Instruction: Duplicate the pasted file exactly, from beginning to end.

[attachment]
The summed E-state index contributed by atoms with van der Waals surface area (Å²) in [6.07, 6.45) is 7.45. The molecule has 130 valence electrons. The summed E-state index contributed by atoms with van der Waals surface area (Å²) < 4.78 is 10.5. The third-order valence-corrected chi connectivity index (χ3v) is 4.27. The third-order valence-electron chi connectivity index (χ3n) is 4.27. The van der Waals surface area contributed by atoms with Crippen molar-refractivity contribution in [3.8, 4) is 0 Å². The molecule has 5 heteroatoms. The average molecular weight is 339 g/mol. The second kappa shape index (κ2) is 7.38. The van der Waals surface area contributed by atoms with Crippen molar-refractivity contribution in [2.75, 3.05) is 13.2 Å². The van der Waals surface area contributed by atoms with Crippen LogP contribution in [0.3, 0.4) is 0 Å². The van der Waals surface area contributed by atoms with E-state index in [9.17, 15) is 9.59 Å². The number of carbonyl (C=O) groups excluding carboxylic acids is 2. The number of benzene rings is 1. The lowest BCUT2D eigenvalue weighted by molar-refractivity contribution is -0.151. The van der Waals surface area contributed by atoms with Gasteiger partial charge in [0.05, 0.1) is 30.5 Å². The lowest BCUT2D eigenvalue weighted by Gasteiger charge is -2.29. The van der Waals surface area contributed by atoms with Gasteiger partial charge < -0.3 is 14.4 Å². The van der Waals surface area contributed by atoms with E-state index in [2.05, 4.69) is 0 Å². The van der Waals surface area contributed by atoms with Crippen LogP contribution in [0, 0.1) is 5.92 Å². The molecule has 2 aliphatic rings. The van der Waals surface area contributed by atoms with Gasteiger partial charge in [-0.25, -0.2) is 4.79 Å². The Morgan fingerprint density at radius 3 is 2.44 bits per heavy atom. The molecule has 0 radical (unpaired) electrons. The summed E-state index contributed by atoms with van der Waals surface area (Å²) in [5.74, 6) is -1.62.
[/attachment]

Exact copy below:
The summed E-state index contributed by atoms with van der Waals surface area (Å²) in [6.07, 6.45) is 7.45. The molecule has 130 valence electrons. The summed E-state index contributed by atoms with van der Waals surface area (Å²) < 4.78 is 10.5. The third-order valence-corrected chi connectivity index (χ3v) is 4.27. The third-order valence-electron chi connectivity index (χ3n) is 4.27. The van der Waals surface area contributed by atoms with Crippen molar-refractivity contribution in [3.8, 4) is 0 Å². The molecule has 5 heteroatoms. The average molecular weight is 339 g/mol. The second kappa shape index (κ2) is 7.38. The van der Waals surface area contributed by atoms with Crippen molar-refractivity contribution in [2.75, 3.05) is 13.2 Å². The van der Waals surface area contributed by atoms with Crippen LogP contribution in [0.3, 0.4) is 0 Å². The van der Waals surface area contributed by atoms with E-state index in [9.17, 15) is 9.59 Å². The number of carbonyl (C=O) groups excluding carboxylic acids is 2. The number of benzene rings is 1. The lowest BCUT2D eigenvalue weighted by molar-refractivity contribution is -0.151. The van der Waals surface area contributed by atoms with Gasteiger partial charge in [0.05, 0.1) is 30.5 Å². The lowest BCUT2D eigenvalue weighted by Gasteiger charge is -2.29. The van der Waals surface area contributed by atoms with Gasteiger partial charge < -0.3 is 14.4 Å². The van der Waals surface area contributed by atoms with E-state index in [2.05, 4.69) is 0 Å². The van der Waals surface area contributed by atoms with Crippen LogP contribution in [0, 0.1) is 5.92 Å². The molecule has 2 aliphatic rings. The van der Waals surface area contributed by atoms with Gasteiger partial charge in [-0.25, -0.2) is 4.79 Å². The Morgan fingerprint density at radius 3 is 2.44 bits per heavy atom. The molecule has 0 radical (unpaired) electrons. The summed E-state index contributed by atoms with van der Waals surface area (Å²) in [5.74, 6) is -1.62.